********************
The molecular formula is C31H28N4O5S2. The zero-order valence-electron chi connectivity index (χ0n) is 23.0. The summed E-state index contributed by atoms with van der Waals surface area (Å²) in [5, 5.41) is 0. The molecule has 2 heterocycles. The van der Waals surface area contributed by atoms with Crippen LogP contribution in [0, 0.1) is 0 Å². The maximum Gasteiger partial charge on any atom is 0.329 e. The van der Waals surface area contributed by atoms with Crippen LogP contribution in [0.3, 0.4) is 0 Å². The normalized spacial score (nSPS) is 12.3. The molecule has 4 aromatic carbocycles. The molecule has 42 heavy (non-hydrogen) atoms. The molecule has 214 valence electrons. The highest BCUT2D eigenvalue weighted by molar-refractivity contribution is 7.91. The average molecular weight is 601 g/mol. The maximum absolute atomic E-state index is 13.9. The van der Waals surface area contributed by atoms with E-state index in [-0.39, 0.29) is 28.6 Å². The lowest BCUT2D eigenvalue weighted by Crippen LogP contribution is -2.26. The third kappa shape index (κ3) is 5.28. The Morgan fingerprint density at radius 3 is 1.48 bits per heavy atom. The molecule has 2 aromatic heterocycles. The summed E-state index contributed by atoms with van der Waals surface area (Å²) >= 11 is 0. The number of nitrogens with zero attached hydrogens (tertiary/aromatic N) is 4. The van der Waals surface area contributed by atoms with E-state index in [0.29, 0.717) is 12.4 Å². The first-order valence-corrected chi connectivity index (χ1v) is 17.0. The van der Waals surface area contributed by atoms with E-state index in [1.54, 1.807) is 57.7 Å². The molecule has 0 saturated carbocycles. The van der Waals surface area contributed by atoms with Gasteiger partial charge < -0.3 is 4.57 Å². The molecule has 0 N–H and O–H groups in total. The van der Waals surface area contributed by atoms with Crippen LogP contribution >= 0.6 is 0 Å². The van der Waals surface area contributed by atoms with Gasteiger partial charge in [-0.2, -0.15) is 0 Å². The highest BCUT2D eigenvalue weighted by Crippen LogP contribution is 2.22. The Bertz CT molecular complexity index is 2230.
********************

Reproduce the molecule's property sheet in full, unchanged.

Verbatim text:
The molecular formula is C31H28N4O5S2. The zero-order valence-electron chi connectivity index (χ0n) is 23.0. The summed E-state index contributed by atoms with van der Waals surface area (Å²) in [5, 5.41) is 0. The molecule has 2 heterocycles. The van der Waals surface area contributed by atoms with Crippen LogP contribution in [0, 0.1) is 0 Å². The maximum Gasteiger partial charge on any atom is 0.329 e. The van der Waals surface area contributed by atoms with Crippen LogP contribution in [0.3, 0.4) is 0 Å². The normalized spacial score (nSPS) is 12.3. The molecule has 4 aromatic carbocycles. The molecule has 42 heavy (non-hydrogen) atoms. The molecule has 214 valence electrons. The highest BCUT2D eigenvalue weighted by molar-refractivity contribution is 7.91. The average molecular weight is 601 g/mol. The maximum absolute atomic E-state index is 13.9. The van der Waals surface area contributed by atoms with E-state index in [-0.39, 0.29) is 28.6 Å². The lowest BCUT2D eigenvalue weighted by Crippen LogP contribution is -2.26. The third kappa shape index (κ3) is 5.28. The Morgan fingerprint density at radius 3 is 1.48 bits per heavy atom. The molecule has 2 aromatic heterocycles. The summed E-state index contributed by atoms with van der Waals surface area (Å²) >= 11 is 0. The number of nitrogens with zero attached hydrogens (tertiary/aromatic N) is 4. The van der Waals surface area contributed by atoms with E-state index in [0.29, 0.717) is 12.4 Å². The first-order valence-corrected chi connectivity index (χ1v) is 17.0. The van der Waals surface area contributed by atoms with E-state index in [1.54, 1.807) is 57.7 Å². The molecule has 0 saturated carbocycles. The van der Waals surface area contributed by atoms with Gasteiger partial charge < -0.3 is 4.57 Å². The molecule has 0 N–H and O–H groups in total. The van der Waals surface area contributed by atoms with Crippen LogP contribution >= 0.6 is 0 Å². The van der Waals surface area contributed by atoms with Gasteiger partial charge in [-0.2, -0.15) is 0 Å². The highest BCUT2D eigenvalue weighted by Crippen LogP contribution is 2.22. The Bertz CT molecular complexity index is 2230.